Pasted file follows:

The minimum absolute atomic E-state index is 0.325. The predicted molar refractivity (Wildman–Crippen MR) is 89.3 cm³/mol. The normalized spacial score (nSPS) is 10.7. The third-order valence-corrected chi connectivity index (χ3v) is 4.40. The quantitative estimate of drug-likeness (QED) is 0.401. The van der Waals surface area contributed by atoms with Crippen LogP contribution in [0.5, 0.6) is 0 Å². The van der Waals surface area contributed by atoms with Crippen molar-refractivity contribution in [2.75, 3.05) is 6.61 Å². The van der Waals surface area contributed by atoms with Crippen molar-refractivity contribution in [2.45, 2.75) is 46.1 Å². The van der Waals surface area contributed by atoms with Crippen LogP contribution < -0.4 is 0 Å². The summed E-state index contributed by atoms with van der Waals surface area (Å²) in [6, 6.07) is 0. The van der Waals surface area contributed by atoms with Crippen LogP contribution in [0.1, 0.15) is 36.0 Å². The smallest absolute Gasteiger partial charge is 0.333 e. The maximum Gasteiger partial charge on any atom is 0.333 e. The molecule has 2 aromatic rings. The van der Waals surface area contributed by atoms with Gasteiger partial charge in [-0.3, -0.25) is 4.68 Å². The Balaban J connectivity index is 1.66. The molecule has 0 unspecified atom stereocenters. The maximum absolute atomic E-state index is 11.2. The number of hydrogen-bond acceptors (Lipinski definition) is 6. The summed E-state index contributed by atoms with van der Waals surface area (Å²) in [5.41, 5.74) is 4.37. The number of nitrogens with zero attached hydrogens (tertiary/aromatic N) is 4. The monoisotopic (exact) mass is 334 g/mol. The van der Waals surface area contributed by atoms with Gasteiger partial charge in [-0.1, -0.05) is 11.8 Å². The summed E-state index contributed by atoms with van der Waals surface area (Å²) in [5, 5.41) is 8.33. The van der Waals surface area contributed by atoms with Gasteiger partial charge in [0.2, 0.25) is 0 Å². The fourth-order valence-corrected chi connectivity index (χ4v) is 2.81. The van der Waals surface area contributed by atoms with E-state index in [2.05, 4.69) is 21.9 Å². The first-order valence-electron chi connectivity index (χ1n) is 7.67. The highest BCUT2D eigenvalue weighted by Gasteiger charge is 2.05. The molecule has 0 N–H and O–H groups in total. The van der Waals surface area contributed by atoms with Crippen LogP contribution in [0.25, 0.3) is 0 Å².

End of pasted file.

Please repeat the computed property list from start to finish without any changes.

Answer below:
The minimum absolute atomic E-state index is 0.325. The predicted molar refractivity (Wildman–Crippen MR) is 89.3 cm³/mol. The normalized spacial score (nSPS) is 10.7. The third-order valence-corrected chi connectivity index (χ3v) is 4.40. The quantitative estimate of drug-likeness (QED) is 0.401. The van der Waals surface area contributed by atoms with Crippen LogP contribution in [0.5, 0.6) is 0 Å². The van der Waals surface area contributed by atoms with Crippen molar-refractivity contribution in [2.75, 3.05) is 6.61 Å². The van der Waals surface area contributed by atoms with Crippen molar-refractivity contribution in [2.45, 2.75) is 46.1 Å². The van der Waals surface area contributed by atoms with Crippen LogP contribution < -0.4 is 0 Å². The summed E-state index contributed by atoms with van der Waals surface area (Å²) in [6, 6.07) is 0. The van der Waals surface area contributed by atoms with Crippen LogP contribution in [0.1, 0.15) is 36.0 Å². The smallest absolute Gasteiger partial charge is 0.333 e. The maximum Gasteiger partial charge on any atom is 0.333 e. The molecule has 2 aromatic rings. The van der Waals surface area contributed by atoms with Gasteiger partial charge in [-0.3, -0.25) is 4.68 Å². The Balaban J connectivity index is 1.66. The molecule has 0 unspecified atom stereocenters. The maximum absolute atomic E-state index is 11.2. The number of hydrogen-bond acceptors (Lipinski definition) is 6. The summed E-state index contributed by atoms with van der Waals surface area (Å²) in [5.41, 5.74) is 4.37. The number of nitrogens with zero attached hydrogens (tertiary/aromatic N) is 4. The monoisotopic (exact) mass is 334 g/mol. The van der Waals surface area contributed by atoms with Gasteiger partial charge in [-0.1, -0.05) is 11.8 Å². The summed E-state index contributed by atoms with van der Waals surface area (Å²) in [5, 5.41) is 8.33. The van der Waals surface area contributed by atoms with Gasteiger partial charge in [0.2, 0.25) is 0 Å². The fourth-order valence-corrected chi connectivity index (χ4v) is 2.81. The van der Waals surface area contributed by atoms with E-state index in [2.05, 4.69) is 21.9 Å². The first-order valence-electron chi connectivity index (χ1n) is 7.67. The highest BCUT2D eigenvalue weighted by Gasteiger charge is 2.05. The molecule has 0 N–H and O–H groups in total. The van der Waals surface area contributed by atoms with Crippen LogP contribution in [0.25, 0.3) is 0 Å².